- Use conditional formatting to highlight relevant stuff: If you are going to demonstrate scenarios in your model, you can use conditional formatting to highlight scenarios. You can also use CF to bring key values / areas to user’s focus. (tip: become a conditional formatting rockstar)
- Use data validation: Getting invalid data in to your model can be quite frustrating. Instead of addressing invalid data thru formulas, you should try to avoid them by using data validation for input / assumption worksheets. (tip: allow only a list of values in a cell)
- Know Excel Better: Learn a few keyboard shortcuts, understand how features like tables, formulas & formatting work. This will save precious amount of time when you are busy modeling. (100s of tips on keyboard shortcuts, excel tables, formulas, charting & formatting)
- Know your industry better: Nothing beats industry knowledge. Even if you know nothing about excel and modeling, you can learn them easily thru sites like chandoo.org and pristine. But industry knowledge is something that is hard to pick up. Thorough understanding of your company, your market, your customers, your products and your processes is very important to define and prepare a good model.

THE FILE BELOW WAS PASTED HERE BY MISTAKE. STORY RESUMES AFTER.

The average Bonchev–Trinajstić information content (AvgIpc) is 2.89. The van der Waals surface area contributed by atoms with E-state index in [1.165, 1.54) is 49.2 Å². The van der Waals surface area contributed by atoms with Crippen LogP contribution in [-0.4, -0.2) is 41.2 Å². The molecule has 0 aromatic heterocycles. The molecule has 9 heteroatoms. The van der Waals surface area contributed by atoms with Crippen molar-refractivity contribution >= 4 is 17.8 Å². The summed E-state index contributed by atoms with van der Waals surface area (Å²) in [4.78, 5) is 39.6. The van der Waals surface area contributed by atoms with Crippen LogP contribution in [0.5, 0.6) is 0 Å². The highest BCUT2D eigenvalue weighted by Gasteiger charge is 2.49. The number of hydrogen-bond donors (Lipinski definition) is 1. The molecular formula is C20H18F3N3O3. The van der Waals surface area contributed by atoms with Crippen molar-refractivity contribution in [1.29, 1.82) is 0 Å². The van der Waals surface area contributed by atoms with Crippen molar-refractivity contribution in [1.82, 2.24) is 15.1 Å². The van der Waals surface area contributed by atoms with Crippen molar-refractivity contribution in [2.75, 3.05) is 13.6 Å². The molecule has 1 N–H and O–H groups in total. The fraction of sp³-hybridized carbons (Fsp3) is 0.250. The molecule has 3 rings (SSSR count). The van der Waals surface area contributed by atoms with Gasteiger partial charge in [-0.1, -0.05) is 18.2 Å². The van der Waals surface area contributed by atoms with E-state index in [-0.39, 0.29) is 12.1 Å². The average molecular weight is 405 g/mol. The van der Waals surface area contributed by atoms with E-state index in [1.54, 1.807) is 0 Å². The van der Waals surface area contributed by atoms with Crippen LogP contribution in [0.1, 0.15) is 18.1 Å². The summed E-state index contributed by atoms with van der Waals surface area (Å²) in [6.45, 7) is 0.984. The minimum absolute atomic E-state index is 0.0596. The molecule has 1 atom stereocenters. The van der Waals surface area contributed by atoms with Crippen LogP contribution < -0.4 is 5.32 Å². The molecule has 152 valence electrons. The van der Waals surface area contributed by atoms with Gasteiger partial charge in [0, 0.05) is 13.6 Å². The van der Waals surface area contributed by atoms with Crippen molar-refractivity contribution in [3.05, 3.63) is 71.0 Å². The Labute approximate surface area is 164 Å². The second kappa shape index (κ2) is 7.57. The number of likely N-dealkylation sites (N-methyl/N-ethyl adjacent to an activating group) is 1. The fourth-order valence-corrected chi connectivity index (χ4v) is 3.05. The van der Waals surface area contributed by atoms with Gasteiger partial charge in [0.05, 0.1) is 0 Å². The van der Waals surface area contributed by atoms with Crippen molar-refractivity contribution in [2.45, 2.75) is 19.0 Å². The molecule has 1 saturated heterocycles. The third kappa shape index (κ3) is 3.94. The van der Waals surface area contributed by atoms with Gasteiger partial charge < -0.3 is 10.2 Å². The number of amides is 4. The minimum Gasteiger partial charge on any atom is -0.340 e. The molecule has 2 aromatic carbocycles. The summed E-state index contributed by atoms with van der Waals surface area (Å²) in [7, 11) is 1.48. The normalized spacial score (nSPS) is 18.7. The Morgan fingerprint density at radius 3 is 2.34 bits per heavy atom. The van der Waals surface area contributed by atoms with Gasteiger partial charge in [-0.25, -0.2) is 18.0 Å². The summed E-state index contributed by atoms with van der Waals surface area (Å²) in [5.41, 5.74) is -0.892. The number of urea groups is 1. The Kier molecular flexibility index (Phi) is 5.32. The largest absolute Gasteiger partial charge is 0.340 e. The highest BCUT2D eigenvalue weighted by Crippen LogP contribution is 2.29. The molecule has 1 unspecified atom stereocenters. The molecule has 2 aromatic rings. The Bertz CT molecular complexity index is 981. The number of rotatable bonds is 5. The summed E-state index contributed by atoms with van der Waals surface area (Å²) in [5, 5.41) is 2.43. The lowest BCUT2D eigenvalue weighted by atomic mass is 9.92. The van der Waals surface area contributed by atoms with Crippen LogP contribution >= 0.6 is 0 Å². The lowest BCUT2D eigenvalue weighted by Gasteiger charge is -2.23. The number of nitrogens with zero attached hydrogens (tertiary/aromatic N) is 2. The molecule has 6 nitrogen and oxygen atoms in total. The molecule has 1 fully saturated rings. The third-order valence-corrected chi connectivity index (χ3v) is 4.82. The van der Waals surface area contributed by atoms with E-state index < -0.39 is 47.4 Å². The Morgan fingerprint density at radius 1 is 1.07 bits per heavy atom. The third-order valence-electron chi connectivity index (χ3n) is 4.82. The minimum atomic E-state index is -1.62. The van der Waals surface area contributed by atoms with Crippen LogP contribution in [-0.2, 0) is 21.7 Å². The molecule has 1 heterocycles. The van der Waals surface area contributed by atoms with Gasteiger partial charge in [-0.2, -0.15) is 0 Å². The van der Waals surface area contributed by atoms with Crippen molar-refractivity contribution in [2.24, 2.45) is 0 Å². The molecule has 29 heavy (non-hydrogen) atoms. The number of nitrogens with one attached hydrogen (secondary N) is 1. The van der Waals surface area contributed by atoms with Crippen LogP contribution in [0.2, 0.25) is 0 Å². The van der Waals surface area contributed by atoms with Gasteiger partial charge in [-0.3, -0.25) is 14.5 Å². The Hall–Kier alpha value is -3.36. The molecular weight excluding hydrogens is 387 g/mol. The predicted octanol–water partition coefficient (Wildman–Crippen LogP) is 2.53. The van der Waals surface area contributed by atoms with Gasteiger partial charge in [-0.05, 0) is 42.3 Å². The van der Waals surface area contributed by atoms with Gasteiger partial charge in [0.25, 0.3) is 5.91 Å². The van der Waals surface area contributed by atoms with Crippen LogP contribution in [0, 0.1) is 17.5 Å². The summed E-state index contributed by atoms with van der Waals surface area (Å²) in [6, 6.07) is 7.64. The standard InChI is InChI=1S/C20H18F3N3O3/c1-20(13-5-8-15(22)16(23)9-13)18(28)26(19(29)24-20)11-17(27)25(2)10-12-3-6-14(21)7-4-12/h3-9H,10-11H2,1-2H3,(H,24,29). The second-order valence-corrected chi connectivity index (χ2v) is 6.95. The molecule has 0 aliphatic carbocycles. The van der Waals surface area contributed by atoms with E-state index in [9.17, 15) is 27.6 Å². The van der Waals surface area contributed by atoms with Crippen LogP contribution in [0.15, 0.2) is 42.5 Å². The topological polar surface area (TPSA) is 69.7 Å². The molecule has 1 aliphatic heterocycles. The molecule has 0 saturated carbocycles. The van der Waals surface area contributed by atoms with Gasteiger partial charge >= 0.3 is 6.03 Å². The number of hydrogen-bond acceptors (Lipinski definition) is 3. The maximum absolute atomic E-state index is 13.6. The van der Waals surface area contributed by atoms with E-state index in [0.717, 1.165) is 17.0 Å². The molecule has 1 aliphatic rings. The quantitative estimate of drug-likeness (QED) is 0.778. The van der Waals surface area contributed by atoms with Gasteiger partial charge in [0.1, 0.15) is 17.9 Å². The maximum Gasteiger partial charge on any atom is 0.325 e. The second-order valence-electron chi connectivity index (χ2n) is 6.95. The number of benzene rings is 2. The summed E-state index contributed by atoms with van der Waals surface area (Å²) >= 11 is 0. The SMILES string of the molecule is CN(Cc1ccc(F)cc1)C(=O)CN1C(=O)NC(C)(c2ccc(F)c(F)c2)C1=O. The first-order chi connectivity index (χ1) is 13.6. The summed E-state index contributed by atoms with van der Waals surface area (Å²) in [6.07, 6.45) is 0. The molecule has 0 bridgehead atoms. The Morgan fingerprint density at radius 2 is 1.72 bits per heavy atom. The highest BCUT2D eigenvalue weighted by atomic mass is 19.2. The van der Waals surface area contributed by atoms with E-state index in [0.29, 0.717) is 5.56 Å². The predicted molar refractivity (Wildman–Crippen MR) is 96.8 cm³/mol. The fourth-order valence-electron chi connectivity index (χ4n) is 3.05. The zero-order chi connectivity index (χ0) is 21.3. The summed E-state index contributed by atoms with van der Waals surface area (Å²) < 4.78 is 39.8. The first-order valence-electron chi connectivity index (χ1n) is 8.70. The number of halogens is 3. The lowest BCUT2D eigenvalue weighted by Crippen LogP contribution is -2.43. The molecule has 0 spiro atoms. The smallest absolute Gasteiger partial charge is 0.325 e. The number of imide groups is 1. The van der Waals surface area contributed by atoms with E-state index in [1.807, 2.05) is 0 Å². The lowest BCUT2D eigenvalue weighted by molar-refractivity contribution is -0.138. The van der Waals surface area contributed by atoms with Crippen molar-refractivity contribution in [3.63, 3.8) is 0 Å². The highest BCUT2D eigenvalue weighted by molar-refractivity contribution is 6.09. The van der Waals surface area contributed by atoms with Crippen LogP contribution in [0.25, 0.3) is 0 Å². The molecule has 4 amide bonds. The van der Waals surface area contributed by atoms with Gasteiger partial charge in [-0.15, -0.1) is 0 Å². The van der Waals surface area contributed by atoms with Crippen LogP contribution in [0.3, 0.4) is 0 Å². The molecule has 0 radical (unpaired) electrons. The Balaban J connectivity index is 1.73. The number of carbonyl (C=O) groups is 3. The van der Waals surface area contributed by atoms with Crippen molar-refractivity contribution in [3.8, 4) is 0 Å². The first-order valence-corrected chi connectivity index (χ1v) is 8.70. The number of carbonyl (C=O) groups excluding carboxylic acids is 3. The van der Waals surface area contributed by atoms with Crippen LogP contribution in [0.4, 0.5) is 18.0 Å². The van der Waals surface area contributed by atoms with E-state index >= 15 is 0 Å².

All the best.
Download Project Evaluation Model Layouts
I have created part templates and you can download the single sheet model and the multiple sheet model to take a look at it. I would suggest that you look at it and try to create a template of your own (Even if that means just trying to create an exactly same template).
In the next installment, we would see, how we can fill in the assumptions part of the model. It would mean reading through the case and filling in the assumptions part of the model. For maximum benefit from the series, please try to fill it on your own and fill in the other parts of the model as well.
Read first part of this series – Introduction to Financial Modeling
What Best Practices & Layout ideas you follow in Modeling?
We are very eager to learn from you about ideas and best practices you follow when building financial models. Please share using comments.
Join our Financial Modeling Classes
We are glad to inform that our new financial modeling & project finance modeling online class is ready for your consideration.
Added by Chandoo:
Thank you Paramdeep & Pristine:
Many thanks to Paramdeep and Pristine for making this happen. I am really enjoying this series and learning a lot of valuable tricks about financial modeling.
If you like this series, say thanks to Paramdeep. I am sure he can take any amount of appreciation without choking.